But the problem with that phrase is that it puts the burden on the person going through the tough time to reach out to you. "They probably already feel really overwhelmed, and maybe don’t even know what they need," says McDowell.
Many of us rely on "Let me know if I can do anything" because we genuinely want to help, says Kenneth Doka, PhD, professor of counseling at the College of New Rochelle. "I think people want to be there for a friend but feel powerless," he says. Instead, he recommends being specific in your offers to help, while always acknowledging the pain of the situation.
So how do you do that without feeling totally awkward and insensitive? Here are some suggestions from the pros.
"Can I pick up the kids on Tuesday?"
Maybe you and your friend going through a tough time have kids the same age. Offer to drive them to or from school or other activities.
Of course, there are endless variations on this theme: Can I bring over a pizza on Friday night? (Or one of these 16 comforting casseroles?) Can I go with you to church on Sunday? Can I book a massage for you next week? Can I pick up groceries for you tonight? Can we have coffee on Thursday when things settle down? Can I call you on Monday to check in? These types of questions draw out a response that gives you a gauge for how the person is feeling, says Jill Cohen, a New York City-based grief counselor. "They might say, 'You know what, I never would have thought to pick up the phone on Monday, but I'll be lonely after my family leaves after the funeral on Sunday, so that would be great.'"
Make your friend this delicious butternut squash mac & cheese recipe:
"I'll always remember how funny she was."
Sharing personal memories of someone who has died is a unique way to connect with a grieving friend, Cohen says. These stories can be especially comforting for someone going through a tough time if they haven't heard them before. (If you’re thinking of posting on Facebook, though, read these 7 appropriate ways to handle grief on social media first.)
"Maybe someone knew her mom was generous and clever but didn’t know she was the kind of doctor who cheered everyone up," Cohen says. "It connects on a deeper level, because you get to remember something about the person together."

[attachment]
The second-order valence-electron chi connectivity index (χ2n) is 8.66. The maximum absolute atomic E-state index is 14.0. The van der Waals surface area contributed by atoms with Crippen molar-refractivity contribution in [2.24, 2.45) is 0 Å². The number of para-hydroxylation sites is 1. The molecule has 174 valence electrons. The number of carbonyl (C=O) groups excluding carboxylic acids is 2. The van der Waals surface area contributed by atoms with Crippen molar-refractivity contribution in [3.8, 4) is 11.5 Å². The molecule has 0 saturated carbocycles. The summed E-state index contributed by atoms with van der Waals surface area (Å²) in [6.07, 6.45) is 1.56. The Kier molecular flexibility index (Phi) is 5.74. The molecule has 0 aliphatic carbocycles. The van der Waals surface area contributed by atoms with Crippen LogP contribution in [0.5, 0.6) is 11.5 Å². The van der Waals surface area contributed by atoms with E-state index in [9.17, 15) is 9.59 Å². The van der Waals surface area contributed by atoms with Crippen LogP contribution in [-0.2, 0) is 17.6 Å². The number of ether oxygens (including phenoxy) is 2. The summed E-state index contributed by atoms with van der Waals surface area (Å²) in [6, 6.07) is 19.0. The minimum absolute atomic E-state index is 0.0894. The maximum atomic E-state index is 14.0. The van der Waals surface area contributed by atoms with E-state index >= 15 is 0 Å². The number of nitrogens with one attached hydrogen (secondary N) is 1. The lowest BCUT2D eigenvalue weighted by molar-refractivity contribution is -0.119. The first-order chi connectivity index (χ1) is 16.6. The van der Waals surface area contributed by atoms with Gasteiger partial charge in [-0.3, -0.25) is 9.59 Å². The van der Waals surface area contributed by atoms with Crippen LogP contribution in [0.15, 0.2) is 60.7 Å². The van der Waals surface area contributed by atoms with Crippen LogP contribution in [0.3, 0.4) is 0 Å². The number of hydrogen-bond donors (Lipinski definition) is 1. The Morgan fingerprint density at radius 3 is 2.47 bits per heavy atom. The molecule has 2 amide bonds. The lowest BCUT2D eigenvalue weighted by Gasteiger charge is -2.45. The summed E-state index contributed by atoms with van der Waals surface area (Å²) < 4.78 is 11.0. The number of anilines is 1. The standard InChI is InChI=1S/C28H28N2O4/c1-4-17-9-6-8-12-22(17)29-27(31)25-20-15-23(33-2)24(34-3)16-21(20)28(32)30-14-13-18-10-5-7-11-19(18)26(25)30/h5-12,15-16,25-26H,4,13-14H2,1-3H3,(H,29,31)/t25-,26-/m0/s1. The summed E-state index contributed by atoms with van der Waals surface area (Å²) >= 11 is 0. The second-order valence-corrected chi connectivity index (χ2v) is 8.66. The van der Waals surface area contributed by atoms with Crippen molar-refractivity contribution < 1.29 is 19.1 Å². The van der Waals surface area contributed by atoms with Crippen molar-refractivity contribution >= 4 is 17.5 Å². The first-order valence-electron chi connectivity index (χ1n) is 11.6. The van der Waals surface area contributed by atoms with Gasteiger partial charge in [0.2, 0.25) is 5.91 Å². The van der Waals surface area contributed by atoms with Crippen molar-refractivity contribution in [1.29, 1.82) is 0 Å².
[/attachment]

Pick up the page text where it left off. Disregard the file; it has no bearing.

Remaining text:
"I wish I could take the hurt away, but I can't."
Another problem with "Let me know if I can do anything" is that sometimes there's nothing to be done. (You should also avoid saying these 8 things.) In the face of grief or distress, many people search for a way to fix things, but these aren't problems to be solved, they're emotions to process.
"Try not to say something that's supposed to take away the pain, because nothing is going to," Doka says. Just like "Time heals" or "It'll be alright," you're not acknowledging how truly painful the situation is, Cohen adds. Let the person know you wish you could make things better to show your support, while also acknowledging that you know smoothing everything over is out of your reach.
Related: 4 Signs You Should Get Help For Your Grief
"Here's a glass of water."
It may sound silly, but if you're a practical person you can make yourself useful with all sorts of little responsibilities, especially at a wake or other similar functions around a death, Cohen says. "The mourner will often be standing for a long period of time, inundated with visitors," she explains. "They may be getting tired, and often nobody's taking care of them." Step in with a drink, a chair, or to encourage folks out the door if necessary. (Here, 9 women reveal the most helpful thing someone did for them after losing a loved one.)
"I'm so sorry."
It's absolutely fine to keep things this simple—and this familiar can be helpful. Saying you're sorry "validates what they're experiencing," Doka says, without sugarcoating the situation. Plus, it doesn't ask something of the other person, like "Let me know if I can do anything" does.
Related: How To Write A Heartfelt Sympathy Card
"I don't know what to say, but I'm here."
Especially if you're dealing with a close friend, it's okay to be honest, Cohen says. "Sometimes it's almost better to admit it," she says. Be there for them physically instead of verbally if you can't quite find the right words, even if that just means sitting quietly together.
"Sometimes it's more about listening than about talking," McDowell adds. "For most of us, silence is really uncomfortable. But if you're quiet, you're not problem solving or peppering them with questions. Sitting in silence can be the most supportive thing you can do."
The article 6 Better Things To Say To A Struggling Friend Than 'Let Me Know If I Can Do Anything' originally appeared on Prevention.